Q: I have a gardenia bush and have noticed some strange looking growths. They are whitish, waxy-feeling deposits on the branches. They seem to be just on the surface of the branch. What should, or can, I do about them?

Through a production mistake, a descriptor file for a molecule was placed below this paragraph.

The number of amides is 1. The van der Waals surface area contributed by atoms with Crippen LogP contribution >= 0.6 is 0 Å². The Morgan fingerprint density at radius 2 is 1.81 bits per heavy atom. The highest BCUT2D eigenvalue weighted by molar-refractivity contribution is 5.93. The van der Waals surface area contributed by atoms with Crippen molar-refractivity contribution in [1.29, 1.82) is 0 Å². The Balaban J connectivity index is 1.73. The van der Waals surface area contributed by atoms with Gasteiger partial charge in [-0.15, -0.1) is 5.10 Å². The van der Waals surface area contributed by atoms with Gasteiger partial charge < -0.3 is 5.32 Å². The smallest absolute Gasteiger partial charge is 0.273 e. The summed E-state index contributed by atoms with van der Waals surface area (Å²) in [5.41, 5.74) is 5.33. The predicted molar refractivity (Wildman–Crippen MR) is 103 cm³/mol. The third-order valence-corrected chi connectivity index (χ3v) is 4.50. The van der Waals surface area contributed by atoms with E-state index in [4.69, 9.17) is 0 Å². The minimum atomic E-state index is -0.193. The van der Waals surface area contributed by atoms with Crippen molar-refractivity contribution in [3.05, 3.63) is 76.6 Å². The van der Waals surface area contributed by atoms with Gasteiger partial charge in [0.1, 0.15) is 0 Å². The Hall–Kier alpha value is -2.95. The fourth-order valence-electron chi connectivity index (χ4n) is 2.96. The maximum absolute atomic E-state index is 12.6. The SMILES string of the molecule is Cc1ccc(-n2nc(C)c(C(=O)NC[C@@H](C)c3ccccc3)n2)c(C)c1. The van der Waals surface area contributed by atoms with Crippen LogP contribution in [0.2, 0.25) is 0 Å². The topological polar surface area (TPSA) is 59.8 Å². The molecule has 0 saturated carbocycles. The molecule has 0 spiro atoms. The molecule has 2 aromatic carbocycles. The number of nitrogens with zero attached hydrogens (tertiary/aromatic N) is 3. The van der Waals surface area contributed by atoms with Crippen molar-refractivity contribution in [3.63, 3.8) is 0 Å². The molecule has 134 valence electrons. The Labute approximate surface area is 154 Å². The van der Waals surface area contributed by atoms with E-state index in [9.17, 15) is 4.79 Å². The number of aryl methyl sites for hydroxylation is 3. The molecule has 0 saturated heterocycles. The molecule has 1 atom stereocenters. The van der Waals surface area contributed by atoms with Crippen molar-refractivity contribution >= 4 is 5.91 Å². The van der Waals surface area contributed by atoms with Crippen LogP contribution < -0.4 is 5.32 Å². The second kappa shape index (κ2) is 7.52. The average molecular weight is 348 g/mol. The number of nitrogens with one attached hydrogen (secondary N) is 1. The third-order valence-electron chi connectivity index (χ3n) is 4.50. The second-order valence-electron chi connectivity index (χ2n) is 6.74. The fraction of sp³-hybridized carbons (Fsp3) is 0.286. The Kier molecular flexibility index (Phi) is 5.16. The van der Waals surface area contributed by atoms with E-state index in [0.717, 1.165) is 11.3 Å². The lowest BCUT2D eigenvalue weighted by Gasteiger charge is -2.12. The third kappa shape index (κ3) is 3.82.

A: I believe you have an infestation of wax scale. The insects suck sap from the small branches of holly, quince, camellia and several other shrubs. The waxy covering they secrete looks like bits of white chewing gum stuck to the twigs. The females (there are no males) lay their eggs in March. Tiny “crawlers” emerge in May, all looking for a spot to settle and begin drinking from their host. Control is two-fold: pick off and destroy now all of the waxy adults you can find. In June, spray the gardenia with carbaryl (Sevin) or horticultural oil. This will kill the defenseless crawlers. Practice the two controls for two years and you’ll eliminate the scale population.
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